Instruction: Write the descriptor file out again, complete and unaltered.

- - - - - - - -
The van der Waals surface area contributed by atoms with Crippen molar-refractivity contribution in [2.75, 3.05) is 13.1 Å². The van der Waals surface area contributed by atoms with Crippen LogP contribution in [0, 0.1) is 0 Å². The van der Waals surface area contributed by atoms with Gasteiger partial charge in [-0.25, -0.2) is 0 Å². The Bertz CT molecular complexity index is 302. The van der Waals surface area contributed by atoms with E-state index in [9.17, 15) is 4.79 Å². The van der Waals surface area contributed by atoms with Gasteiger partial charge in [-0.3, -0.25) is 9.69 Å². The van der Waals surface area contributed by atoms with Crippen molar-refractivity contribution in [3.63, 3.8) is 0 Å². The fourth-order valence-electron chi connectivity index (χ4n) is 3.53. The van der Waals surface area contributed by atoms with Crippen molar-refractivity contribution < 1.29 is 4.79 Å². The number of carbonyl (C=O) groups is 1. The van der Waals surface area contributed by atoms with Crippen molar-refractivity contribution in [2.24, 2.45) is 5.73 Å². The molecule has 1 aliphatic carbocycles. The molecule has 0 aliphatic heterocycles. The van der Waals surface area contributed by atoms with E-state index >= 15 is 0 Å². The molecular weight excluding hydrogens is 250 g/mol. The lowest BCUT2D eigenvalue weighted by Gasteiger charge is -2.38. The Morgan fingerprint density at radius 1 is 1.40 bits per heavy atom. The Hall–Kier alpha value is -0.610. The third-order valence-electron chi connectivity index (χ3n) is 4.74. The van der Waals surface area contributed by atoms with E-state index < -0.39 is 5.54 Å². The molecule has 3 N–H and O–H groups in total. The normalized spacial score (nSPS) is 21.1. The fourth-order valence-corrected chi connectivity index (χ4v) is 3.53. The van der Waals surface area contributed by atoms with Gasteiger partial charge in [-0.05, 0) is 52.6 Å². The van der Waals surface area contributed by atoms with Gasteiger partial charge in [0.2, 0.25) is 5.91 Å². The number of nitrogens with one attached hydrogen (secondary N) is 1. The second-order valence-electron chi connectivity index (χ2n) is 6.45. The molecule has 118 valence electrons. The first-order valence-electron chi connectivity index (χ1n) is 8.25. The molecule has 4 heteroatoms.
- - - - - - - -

The van der Waals surface area contributed by atoms with Crippen molar-refractivity contribution in [2.75, 3.05) is 13.1 Å². The van der Waals surface area contributed by atoms with Crippen LogP contribution in [0, 0.1) is 0 Å². The van der Waals surface area contributed by atoms with Gasteiger partial charge in [-0.25, -0.2) is 0 Å². The Bertz CT molecular complexity index is 302. The van der Waals surface area contributed by atoms with E-state index in [9.17, 15) is 4.79 Å². The van der Waals surface area contributed by atoms with Gasteiger partial charge in [-0.3, -0.25) is 9.69 Å². The van der Waals surface area contributed by atoms with Crippen molar-refractivity contribution in [3.63, 3.8) is 0 Å². The fourth-order valence-electron chi connectivity index (χ4n) is 3.53. The van der Waals surface area contributed by atoms with Crippen molar-refractivity contribution < 1.29 is 4.79 Å². The number of carbonyl (C=O) groups is 1. The van der Waals surface area contributed by atoms with Crippen molar-refractivity contribution in [2.24, 2.45) is 5.73 Å². The molecule has 1 aliphatic carbocycles. The molecule has 0 aliphatic heterocycles. The van der Waals surface area contributed by atoms with E-state index >= 15 is 0 Å². The molecular weight excluding hydrogens is 250 g/mol. The lowest BCUT2D eigenvalue weighted by Gasteiger charge is -2.38. The Morgan fingerprint density at radius 1 is 1.40 bits per heavy atom. The Hall–Kier alpha value is -0.610. The third-order valence-electron chi connectivity index (χ3n) is 4.74. The van der Waals surface area contributed by atoms with E-state index < -0.39 is 5.54 Å². The molecule has 3 N–H and O–H groups in total. The normalized spacial score (nSPS) is 21.1. The fourth-order valence-corrected chi connectivity index (χ4v) is 3.53. The van der Waals surface area contributed by atoms with Gasteiger partial charge in [-0.05, 0) is 52.6 Å². The van der Waals surface area contributed by atoms with Gasteiger partial charge in [0.2, 0.25) is 5.91 Å². The number of nitrogens with one attached hydrogen (secondary N) is 1. The second-order valence-electron chi connectivity index (χ2n) is 6.45. The molecule has 118 valence electrons. The first-order valence-electron chi connectivity index (χ1n) is 8.25. The molecule has 4 heteroatoms.